Biglan, A, Duncan, TE, Ary, DV, et al Peer and parental influences on adolescent tobacco use.J Behav Med1995;18,315-330. [CrossRef] [PubMed]
 
Cohen, DA, Richardson, J, LaBree, L Parenting behaviors and the onset of smoking and alcohol use: a longitudinal study.Pediatrics1994;94,368-375. [PubMed]
 
Laniado-Laborín, R, Woodruff, SI, Candelaria, JI, et al Parental prompting and smoking among Latino youth.Ethn Dis2002;12,508-516. [PubMed]
 
Marín, G, Sabogal, F, Marin, BV, et al Development of a short acculturation scale for Hispanics.Hisp J Behav Sci1987;9,183-205. [CrossRef]
 
Marin, G, Marin, BV Bickman, L Rog, DJ eds. Research with Hispanic populations: applied social research methods. 1991;;vol 23 Sage Publications. Newbury Park, CA:.
 
Buriel, R, Rivera, L The relationship of locus of control to family income and familism among Anglo- and Mexican-American high school students.J Soc Psychol1980;111,27-34. [CrossRef]
 
Achenbach, TM, McConaughy, SH, Howell, CT Child/adolescent behavioral and emotional problems: implications of cross-informant correlations for situational specificity.Psychol Bull1987;101,213-232. [CrossRef] [PubMed]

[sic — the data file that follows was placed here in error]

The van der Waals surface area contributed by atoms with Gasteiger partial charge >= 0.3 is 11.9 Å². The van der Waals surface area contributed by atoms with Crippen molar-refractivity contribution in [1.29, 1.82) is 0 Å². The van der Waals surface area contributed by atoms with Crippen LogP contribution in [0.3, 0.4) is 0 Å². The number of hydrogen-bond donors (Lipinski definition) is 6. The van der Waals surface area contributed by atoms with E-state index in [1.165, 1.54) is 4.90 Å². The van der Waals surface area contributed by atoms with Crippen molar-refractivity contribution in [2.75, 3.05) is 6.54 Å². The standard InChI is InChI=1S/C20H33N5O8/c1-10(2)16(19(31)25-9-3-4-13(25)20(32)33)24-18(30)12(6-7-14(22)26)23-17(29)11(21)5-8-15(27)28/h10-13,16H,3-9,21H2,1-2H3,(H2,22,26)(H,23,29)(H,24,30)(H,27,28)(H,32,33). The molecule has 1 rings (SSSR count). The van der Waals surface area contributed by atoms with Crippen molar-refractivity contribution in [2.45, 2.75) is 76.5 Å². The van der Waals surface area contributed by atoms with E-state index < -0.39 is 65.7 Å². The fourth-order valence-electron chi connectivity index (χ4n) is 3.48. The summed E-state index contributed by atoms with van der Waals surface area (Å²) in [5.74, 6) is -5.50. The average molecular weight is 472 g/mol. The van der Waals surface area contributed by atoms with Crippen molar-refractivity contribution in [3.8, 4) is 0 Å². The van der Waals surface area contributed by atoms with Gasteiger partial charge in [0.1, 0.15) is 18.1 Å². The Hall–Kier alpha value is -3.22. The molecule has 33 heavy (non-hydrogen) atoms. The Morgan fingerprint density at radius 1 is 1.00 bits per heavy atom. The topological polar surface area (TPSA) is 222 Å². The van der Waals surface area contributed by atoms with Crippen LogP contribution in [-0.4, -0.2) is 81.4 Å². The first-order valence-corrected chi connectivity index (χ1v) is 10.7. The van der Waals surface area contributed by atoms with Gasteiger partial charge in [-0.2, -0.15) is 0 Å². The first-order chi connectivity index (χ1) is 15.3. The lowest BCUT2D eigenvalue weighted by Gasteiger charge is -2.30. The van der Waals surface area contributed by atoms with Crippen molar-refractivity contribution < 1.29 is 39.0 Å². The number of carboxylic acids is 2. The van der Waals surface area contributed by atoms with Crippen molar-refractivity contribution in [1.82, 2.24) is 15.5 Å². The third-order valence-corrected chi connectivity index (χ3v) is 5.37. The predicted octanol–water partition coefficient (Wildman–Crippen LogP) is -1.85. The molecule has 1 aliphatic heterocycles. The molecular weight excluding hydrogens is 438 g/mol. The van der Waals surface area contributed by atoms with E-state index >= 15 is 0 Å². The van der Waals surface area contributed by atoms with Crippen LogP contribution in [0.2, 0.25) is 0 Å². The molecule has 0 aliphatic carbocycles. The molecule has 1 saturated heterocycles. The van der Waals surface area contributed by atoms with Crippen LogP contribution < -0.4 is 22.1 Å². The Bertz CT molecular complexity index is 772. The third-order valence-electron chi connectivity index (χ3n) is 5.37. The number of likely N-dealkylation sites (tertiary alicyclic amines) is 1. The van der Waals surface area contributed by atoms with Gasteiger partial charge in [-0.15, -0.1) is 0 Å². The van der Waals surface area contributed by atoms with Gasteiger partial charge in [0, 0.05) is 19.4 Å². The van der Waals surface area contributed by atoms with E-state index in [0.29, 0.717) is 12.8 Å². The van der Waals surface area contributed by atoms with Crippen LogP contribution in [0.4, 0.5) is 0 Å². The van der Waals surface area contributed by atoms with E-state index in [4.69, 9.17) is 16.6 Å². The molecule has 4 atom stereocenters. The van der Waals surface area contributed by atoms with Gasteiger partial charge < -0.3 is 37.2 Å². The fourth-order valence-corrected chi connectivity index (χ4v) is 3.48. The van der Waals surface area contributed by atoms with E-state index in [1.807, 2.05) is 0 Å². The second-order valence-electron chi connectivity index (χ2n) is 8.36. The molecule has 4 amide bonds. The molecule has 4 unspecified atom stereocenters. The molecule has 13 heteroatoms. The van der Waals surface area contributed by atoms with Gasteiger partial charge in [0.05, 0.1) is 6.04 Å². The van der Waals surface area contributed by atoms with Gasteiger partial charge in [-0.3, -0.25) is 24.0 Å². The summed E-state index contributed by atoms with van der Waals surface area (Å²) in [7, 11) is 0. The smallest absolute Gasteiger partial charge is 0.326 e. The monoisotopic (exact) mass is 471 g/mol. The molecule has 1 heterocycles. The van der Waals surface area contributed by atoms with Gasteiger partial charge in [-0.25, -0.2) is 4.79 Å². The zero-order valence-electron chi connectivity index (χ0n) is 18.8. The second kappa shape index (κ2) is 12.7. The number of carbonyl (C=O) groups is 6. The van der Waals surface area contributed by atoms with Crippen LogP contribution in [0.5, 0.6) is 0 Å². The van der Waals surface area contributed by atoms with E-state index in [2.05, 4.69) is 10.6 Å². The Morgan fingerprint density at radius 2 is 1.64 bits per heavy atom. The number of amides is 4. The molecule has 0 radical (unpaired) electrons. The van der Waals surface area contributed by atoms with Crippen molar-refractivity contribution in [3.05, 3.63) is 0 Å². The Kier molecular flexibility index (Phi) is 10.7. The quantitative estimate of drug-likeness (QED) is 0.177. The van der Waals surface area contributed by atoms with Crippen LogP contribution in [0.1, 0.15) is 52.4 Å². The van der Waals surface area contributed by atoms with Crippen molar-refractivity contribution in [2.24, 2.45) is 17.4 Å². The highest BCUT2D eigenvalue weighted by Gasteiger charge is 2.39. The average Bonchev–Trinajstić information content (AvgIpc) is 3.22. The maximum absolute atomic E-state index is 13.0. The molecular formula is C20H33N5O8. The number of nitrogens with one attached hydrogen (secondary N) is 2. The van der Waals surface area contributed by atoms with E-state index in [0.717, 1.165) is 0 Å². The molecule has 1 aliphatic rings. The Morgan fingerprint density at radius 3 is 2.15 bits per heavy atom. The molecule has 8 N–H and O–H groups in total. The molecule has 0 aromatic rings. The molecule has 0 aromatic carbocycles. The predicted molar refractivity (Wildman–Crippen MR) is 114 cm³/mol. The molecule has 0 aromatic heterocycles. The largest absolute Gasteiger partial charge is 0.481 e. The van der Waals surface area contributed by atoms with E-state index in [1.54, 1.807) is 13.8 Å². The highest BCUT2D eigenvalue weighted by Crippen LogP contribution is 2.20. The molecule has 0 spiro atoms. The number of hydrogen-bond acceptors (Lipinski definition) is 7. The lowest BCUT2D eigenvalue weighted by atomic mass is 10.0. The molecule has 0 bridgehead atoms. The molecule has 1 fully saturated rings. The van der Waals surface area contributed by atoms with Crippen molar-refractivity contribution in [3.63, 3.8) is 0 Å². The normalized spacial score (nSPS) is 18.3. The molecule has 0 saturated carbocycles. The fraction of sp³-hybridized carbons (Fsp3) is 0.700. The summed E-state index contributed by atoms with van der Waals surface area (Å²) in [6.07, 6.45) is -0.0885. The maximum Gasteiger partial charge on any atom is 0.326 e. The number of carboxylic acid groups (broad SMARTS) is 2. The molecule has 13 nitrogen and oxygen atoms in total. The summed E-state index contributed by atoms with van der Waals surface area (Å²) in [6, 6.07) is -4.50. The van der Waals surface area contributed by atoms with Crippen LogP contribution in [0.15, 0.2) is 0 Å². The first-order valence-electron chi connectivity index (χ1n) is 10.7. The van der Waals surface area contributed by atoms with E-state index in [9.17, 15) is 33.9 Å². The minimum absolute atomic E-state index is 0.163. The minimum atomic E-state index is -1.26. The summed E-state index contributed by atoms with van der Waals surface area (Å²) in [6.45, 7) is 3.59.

Garrison, WT, Earls, F The child behavior checklist as a screening instrument for young children.J Am Acad Child Psychiatry1985;24,76-80. [CrossRef] [PubMed]
 
Beck, KH, Shattuck, T, Raleigh, R A comparison of teen perceptions and parental reports of influence on driving risk.Am J Health Behav2001;25,376-387. [CrossRef] [PubMed]
 
Rey, JM, Schrader, E, Morris-Yates, A Parent-child agreement on children’s behaviours reported by the child behaviour checklist (CBCL).J Adolesc1992;15,219-230. [CrossRef] [PubMed]
 
Schaffer, D, Schwab-Stone, M, Fisher, P, et al. A revised version of the diagnostic interview schedule for children (DISC-R). 1989; National Institutes of Mental Health. Bethesda, MD:.
 
Funder, DC Errors and mistakes: evaluating the accuracy of social judgement.Psychol Bull1987;101,75-90. [CrossRef] [PubMed]
 
Rutter, M Isle of Wight revisited: twenty-five years of child psychiatric epidemiology.J Am Acad Child Adolesc Psychiatry1989;28,633-653. [CrossRef] [PubMed]
 
Aday, LA Choosing the methods of data collection.Designing and conducting health surveys: a comprehensive guide1989,73-91 Jossey-Bass. San Francisco, CA:
 
Bauman, KE, Koch, GG Validity of self-reports and descriptive and analytical conclusions: the case of cigarette smoking by adolescents and their mothers.Am J Epidemiol1983;118,90-98. [PubMed]